CHICAGO , IL
The trading session for dairy commodities on Wednesday of this week in the spot market on the Chicago Mercantile Exchange (CME) was a busy one both in terms of volume and price movement.
As has been the case often in recent weeks, AA butter grabbed the spotlight on the CME with the sale of 25 carloads on Wednesday while a bid for five more carloads was not filled. The price dropped by 2.5 cents per pound to $2.1850 during all of that activity.
Three carloads each of Cheddar cheese blocks and barrels were sold in the spot market on Wednesday. The block price fell by 3 cents to $2.03 per pound while the barrel price lost 1.25 cents to close at $1.9575 per pound. A bid for two carloads of blocks was not filled.
The Grade A non-fat dry milk spot market was quiet. For the fourth consecutive trading day, the price stood at $1.8575 per pound.
Despite the downturn in dairy commodity prices, the Class III milk futures posted gains for all remaining months of 2014 on contracts traded well into the afternoon on Wednesday. The price increases included 37 and 30 cents per hundred for July and August, respectively.
With a gain of 4 cents per hundred, the June Class III milk futures were trading at $21.32 per hundred. That's $1.07 per higher than the standing high record Class III cash price for June, which was set in 2007.
The price gains on Wednesday put the Class III futures at $21.08, $20.79, and $20.63 respectively for July, August, and September. All of those would fall somewhat short of the record high cash prices for those months which were established in 2011 and 2007.
For the remainder of 2014 through November of 2015, the Class III futures were trading in a downward price arc for $20.18 in September 2014 to $18 for November of 2015.
Dry whey futures prices were mixed on Wednesday. This put them at a high of 67.3 cents per pound for June, at 59.5 cents for September, and at 48.5 cents or above for all subsequent months through December of 2015.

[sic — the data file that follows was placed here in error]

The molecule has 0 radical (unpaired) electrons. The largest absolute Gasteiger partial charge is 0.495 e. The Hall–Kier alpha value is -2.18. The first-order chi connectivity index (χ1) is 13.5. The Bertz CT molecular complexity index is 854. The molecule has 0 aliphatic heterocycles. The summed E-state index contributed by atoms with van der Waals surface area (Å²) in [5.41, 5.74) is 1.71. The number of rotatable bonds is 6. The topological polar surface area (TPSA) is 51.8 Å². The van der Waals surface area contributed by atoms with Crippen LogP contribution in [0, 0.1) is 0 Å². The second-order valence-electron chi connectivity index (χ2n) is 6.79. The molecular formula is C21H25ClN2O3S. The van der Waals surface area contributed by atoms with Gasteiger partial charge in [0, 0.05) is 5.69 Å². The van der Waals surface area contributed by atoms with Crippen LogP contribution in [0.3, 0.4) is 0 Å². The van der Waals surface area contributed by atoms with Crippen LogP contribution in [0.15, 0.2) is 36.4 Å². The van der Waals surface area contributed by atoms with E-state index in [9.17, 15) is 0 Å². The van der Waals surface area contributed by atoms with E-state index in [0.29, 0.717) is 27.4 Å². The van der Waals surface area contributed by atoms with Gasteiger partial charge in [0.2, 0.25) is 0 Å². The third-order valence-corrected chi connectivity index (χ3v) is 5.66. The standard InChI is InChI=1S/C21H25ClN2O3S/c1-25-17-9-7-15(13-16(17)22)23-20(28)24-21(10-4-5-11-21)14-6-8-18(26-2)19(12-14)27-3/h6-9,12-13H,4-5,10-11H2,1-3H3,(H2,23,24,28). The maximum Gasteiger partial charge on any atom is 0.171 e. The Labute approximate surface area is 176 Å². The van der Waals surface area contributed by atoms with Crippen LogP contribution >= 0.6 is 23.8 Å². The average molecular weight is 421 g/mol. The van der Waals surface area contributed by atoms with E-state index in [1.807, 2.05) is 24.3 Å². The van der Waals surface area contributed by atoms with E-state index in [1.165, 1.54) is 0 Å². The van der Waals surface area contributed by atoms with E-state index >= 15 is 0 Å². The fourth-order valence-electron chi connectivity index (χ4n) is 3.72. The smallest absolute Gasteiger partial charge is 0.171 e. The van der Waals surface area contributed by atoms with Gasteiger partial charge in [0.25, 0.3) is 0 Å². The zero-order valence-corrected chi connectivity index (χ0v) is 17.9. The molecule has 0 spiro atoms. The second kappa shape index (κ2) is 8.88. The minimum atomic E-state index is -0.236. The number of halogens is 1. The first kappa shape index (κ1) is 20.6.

For the fifth consecutive month, a record high Class III milk cash market was achieved when the May price came in at $22.57 per hundred. This was down by $1.74 from April but $4.05 per hundred above the May 2013 Class III cash price. During the first five months of 2014, the Class III milk cash price has averaged $22.94 per hundred, up by $5.26 from 2013 for those months.
A report by the Wisconsin field office of the National Agricultural Statistics Service indicated that milk produced in Wisconsin during 2013, including that fed to calves and consumed at home on farms, was worth a record high of more than $5.597 billion. That was an increase from the nearly $5.29 billion in 2011.
During both years, the average returns to Wisconsin's dairy farmers for the milk produced on their farms were a record high $20.30 per hundred. The boost in market value resulted from the increase in the state's milk production from 25.779 billion pounds in 2011 to 27.298 billion pounds in 2013.
On Tuesday of this week, Cooperatives Working Together announced the receipt of a batch of 11 bids from Dairy Farmers of America and the Northwest Dairy Association (Darigold) for financial assistance on the export of 2.138 million pounds of Cheddar, Gouda, and Monterey Jack cheese, 1.250 million pounds of whole milk powder, and 440,925 pounds of 82 percent butter. The deliveries, scheduled for June to November, will go to buyers in countries in Asia, South America, and North Africa.
The overall exporting of dairy products made in the United States continues at a record high pace. Statistics released for April indicated an increase of 26 percent, including 32 percent for cheese, compared to April of 2013. The value of the exported products was $688.5 million, placing second among monthly totals, trailing only the $717 million in exports during March of this year.
During the first four months of 2014, the dairy products exported by the United States were worth $2.574 billion. That's an increase of 35 percent for the same period in 2013.